(Update:Problem with online video)
Earlier this year, Washington became the first state to lose its waiver from the most onerous parts of No Child Left Behind, flexibility that the U.S. Education Department had granted to a number of states that promised to implement specific school reforms acceptable to Education Secretary Arne Duncan. The reason given by the department was that the Washington legislature had failed to pass a law linking teacher evaluation to student standardized test scores, a highly controversial assessment method embraced by Duncan’s shop.Read full article >>
A charter school in Prince George’s County will eliminate recess, a revered part of each student’s daily routine, in an effort to shorten its academic day.
The county’s Board of Education approved the change at College Park Academy by a vote of 12-0, with one member abstaining and another absent. Frank Brewer, interim executive director of the academy, which is a middle school that has ties to the University of Maryland in College Park, said teachers suggested the move.Read full article >>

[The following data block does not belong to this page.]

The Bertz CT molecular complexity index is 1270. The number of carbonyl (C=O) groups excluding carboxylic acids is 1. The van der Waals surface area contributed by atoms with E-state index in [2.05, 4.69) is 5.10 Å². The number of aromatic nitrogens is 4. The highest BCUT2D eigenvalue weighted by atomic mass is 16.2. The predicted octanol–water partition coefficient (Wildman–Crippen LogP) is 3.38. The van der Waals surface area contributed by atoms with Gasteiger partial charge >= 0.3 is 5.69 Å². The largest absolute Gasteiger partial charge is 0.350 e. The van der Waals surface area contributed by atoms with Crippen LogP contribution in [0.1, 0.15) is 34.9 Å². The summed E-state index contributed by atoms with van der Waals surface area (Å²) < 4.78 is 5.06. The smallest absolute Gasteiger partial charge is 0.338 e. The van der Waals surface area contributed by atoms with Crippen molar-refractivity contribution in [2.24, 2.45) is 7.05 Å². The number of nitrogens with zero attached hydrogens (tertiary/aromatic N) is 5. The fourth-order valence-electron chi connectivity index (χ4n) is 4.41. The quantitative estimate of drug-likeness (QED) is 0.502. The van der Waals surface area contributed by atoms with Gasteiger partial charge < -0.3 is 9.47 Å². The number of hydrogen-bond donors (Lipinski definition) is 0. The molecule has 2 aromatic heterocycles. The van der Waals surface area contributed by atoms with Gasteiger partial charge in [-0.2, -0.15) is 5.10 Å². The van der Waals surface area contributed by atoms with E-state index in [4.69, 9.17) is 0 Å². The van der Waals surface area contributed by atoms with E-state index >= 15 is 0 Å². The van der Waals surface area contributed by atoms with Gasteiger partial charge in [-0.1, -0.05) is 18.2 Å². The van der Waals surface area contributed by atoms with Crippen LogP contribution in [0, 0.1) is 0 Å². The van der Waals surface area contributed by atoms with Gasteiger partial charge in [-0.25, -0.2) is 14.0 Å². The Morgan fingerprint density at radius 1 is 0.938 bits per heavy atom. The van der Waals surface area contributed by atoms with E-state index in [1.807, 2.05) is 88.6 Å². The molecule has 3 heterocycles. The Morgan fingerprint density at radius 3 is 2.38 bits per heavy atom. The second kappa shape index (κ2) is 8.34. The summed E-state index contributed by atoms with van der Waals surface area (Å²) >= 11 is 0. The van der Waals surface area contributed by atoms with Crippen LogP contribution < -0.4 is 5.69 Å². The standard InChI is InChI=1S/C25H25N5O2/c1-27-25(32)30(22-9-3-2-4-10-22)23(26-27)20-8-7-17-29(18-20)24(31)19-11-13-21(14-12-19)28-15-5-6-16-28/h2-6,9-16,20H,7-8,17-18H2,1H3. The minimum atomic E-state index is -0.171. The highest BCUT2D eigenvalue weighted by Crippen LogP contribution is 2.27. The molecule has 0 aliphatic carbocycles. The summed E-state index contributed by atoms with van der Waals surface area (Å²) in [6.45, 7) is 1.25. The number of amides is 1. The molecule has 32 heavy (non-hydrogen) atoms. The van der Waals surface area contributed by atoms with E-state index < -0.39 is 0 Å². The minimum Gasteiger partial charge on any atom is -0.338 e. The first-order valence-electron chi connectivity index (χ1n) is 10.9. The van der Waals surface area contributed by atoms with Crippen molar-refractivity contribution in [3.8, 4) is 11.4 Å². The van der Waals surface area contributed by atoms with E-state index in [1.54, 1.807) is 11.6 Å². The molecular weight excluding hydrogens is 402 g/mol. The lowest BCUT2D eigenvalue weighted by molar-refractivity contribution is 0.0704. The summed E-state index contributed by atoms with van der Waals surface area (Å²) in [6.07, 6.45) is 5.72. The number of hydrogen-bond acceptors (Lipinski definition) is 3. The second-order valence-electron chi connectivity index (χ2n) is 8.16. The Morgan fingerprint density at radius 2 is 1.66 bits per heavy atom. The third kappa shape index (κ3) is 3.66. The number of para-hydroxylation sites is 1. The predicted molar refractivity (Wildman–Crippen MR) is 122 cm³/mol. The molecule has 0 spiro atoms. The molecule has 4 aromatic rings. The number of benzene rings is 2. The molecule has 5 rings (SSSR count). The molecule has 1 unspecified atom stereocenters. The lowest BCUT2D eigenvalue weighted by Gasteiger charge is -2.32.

When Jane Lindsay mentions that she is a middle-school teacher, some people groan. Others react with sympathy.
“It’s such a murky time of life,” Lindsay said. “But what I don’t think people realize is that it is incredibly dynamic and energizing to be in a middle school.”Read full article >>
The Obama administration has stopped exempting Oklahoma from the toughest requirements of No Child Left Behind, the federal education law, after the state opted to drop the Common Core academic standards and revert to its old K-12 guidelines in math and reading.Read full article >>
The University of Virginia will require most faculty and staff to report possible sexual misconduct they learn about from students, even if the students request confidentiality, under a policy announced this week.Read full article >>
Fairfax County schools chief Karen Garza was soaked by a bucket filled with ice water Wednesday afternoon as part of the viral phenomenon known as the ALS challenge.
The ice bucket challenge, popular with teens on social media platforms such as Twitter, Facebook and Instagram, has helped raise close to $100 million for ALS research. Commonly known as Lou Gehrig’s disease, ALS has no known cure.Read full article >>